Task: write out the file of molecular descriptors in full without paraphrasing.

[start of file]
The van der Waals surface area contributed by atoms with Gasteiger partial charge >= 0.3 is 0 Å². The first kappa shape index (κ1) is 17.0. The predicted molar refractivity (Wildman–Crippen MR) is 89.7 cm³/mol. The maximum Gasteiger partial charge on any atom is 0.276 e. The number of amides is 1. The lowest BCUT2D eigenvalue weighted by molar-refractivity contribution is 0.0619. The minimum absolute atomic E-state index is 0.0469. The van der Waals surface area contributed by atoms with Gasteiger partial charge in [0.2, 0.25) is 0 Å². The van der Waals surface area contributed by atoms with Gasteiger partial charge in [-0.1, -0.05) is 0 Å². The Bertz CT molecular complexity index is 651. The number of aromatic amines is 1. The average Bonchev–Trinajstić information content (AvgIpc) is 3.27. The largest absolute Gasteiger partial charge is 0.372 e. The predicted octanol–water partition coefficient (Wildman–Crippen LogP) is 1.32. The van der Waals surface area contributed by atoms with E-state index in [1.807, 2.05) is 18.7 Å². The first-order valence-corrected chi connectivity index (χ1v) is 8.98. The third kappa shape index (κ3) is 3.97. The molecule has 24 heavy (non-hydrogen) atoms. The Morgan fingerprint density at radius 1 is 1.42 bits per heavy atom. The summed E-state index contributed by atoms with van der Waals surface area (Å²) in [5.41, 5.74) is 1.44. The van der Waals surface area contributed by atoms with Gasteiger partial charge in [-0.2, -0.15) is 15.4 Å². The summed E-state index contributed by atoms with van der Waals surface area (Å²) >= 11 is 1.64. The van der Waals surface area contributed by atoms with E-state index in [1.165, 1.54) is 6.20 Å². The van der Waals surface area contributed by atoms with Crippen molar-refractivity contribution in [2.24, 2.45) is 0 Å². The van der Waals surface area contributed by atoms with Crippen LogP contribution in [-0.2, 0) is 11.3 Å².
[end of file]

The van der Waals surface area contributed by atoms with Gasteiger partial charge >= 0.3 is 0 Å². The first kappa shape index (κ1) is 17.0. The predicted molar refractivity (Wildman–Crippen MR) is 89.7 cm³/mol. The maximum Gasteiger partial charge on any atom is 0.276 e. The number of amides is 1. The lowest BCUT2D eigenvalue weighted by molar-refractivity contribution is 0.0619. The minimum absolute atomic E-state index is 0.0469. The van der Waals surface area contributed by atoms with Gasteiger partial charge in [0.2, 0.25) is 0 Å². The van der Waals surface area contributed by atoms with Gasteiger partial charge in [-0.1, -0.05) is 0 Å². The Bertz CT molecular complexity index is 651. The number of aromatic amines is 1. The average Bonchev–Trinajstić information content (AvgIpc) is 3.27. The largest absolute Gasteiger partial charge is 0.372 e. The predicted octanol–water partition coefficient (Wildman–Crippen LogP) is 1.32. The van der Waals surface area contributed by atoms with E-state index in [1.807, 2.05) is 18.7 Å². The first-order valence-corrected chi connectivity index (χ1v) is 8.98. The third kappa shape index (κ3) is 3.97. The molecule has 24 heavy (non-hydrogen) atoms. The Morgan fingerprint density at radius 1 is 1.42 bits per heavy atom. The summed E-state index contributed by atoms with van der Waals surface area (Å²) in [5.41, 5.74) is 1.44. The van der Waals surface area contributed by atoms with Gasteiger partial charge in [-0.2, -0.15) is 15.4 Å². The summed E-state index contributed by atoms with van der Waals surface area (Å²) >= 11 is 1.64. The van der Waals surface area contributed by atoms with E-state index in [1.165, 1.54) is 6.20 Å². The van der Waals surface area contributed by atoms with Crippen molar-refractivity contribution in [2.24, 2.45) is 0 Å². The van der Waals surface area contributed by atoms with Crippen LogP contribution in [-0.2, 0) is 11.3 Å².